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Which is the correct way of saying that rich countries have higher/currency than developing nations? It goes something like this:

Usually, Currencies of wealthy countries are stronger than less economically advanced nations, thus, rich countries reap the benefits from such exhange rate.

Or

Usually, Currencies of wealthy countries are higher than less economically advanced nations, thus, rich countries reap the benefits from such exhange rate.

Colloquially, stronger currency is correct RIGHT? But it doesn't right to my ear when your main point is the money...

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    Stylistically speaking, it's a very bad idea to include both usually AND often to "weaken" an assertion like this.In your context, stronger is normally used to modify currency, whereas higher is more often used to modify exchange rate. But you will be understood if you use them the other way round. – FumbleFingers Oct 30 '18 at 14:27
  • Currency, in any case, should be plural. Yes, a currency is said to be strong or weak. Not higher or lower. – Lambie Oct 30 '18 at 15:04
  • Done editing as stated from the comments here. – John Arvin Oct 30 '18 at 18:31
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When you say "stronger" or "higher", it doesn't specify what you're trying to say. The amount of the currency might be higher. The buying power in different countries might be stronger.

I'm assuming that you're talking about the value of the money. For example, 1 US dollar is worth more than 20 thousand Vietnamese Dong. In that case, I would say it as:

The value of the currencies of wealthier countries are often higher than less economically advanced nations, thus, rich countries reap the benefits from such advantage.

If you're talking about the purchasing power of the currency, for example the US dollar can be used in many different countries, then I would say it as:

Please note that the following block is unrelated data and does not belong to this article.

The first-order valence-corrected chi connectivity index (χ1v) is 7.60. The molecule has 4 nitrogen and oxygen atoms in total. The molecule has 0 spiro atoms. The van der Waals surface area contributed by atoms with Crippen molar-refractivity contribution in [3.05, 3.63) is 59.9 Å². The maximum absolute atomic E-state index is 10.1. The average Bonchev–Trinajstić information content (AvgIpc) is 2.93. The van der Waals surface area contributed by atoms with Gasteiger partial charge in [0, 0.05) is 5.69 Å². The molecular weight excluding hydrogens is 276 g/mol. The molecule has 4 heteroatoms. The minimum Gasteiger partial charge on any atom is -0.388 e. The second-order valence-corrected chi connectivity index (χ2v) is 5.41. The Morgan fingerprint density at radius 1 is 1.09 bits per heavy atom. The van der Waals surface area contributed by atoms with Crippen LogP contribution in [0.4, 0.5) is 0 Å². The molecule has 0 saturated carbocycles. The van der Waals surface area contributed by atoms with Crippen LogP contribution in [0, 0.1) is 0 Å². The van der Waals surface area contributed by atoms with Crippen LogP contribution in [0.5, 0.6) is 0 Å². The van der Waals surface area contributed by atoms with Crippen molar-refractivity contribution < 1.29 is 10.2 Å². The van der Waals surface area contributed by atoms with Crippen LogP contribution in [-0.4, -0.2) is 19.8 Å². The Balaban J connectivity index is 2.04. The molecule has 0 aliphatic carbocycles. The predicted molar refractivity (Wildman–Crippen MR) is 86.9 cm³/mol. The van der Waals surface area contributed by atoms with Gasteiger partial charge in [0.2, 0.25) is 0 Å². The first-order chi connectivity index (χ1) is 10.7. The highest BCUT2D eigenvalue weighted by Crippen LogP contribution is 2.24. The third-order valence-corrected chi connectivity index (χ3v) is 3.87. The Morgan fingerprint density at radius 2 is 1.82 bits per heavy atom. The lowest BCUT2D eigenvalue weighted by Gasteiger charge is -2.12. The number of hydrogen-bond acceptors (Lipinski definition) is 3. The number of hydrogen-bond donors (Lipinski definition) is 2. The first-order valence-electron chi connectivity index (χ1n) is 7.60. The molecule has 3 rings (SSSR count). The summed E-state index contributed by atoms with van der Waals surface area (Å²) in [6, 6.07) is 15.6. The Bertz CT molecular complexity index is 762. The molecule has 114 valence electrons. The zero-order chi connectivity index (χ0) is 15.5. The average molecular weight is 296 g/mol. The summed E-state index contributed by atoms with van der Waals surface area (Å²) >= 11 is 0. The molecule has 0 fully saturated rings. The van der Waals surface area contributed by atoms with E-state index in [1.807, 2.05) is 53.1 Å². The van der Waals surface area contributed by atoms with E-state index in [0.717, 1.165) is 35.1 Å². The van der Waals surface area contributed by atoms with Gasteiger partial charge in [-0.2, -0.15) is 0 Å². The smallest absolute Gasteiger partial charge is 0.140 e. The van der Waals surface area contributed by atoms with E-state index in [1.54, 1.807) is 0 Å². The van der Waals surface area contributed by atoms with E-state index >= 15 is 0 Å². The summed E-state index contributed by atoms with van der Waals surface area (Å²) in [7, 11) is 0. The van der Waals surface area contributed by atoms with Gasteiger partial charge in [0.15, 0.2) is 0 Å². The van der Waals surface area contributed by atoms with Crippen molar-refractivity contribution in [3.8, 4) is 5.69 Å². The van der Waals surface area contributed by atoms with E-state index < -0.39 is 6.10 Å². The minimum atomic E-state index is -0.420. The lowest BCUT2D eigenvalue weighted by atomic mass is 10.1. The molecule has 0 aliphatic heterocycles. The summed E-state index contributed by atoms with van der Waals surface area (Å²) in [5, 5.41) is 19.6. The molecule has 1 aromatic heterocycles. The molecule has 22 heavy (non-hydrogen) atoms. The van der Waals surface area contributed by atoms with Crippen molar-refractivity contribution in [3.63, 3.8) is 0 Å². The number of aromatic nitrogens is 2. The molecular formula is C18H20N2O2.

The purchasing power of the currencies of wealthier countries are often stronger than less economically advanced nations, thus, rich countries reap the benefits from such advantage.

Both can be used correctly, it just depends on what you are trying to say.

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    usually and often are sort of redundant. Otherwise, I agree. – Lambie Oct 30 '18 at 15:05
  • Removing one or the other would not affect that. In fact, you can still do it, in which case I can remove my comments. – Lambie Oct 30 '18 at 15:52
  • NICE! This is what I am really trying to say from the sentences above. You are "supercalifragilisticexpialidocious", thx. – John Arvin Oct 30 '18 at 18:38
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    @JohnArvin No problem! Glad I could help. – Puffy Oct 31 '18 at 11:34
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According to the Cambridge Dictionary, currency is

the money that is used in a particular country at a particular time

So, currency is money, and money cannot be high or low: it just is.

An exchange rate (the rate at which the money of one country can be changed for the money of another country) can be high or low, but money can't be.

A currency is strong if it is worth more than other currencies (ie the exchange rate is high.

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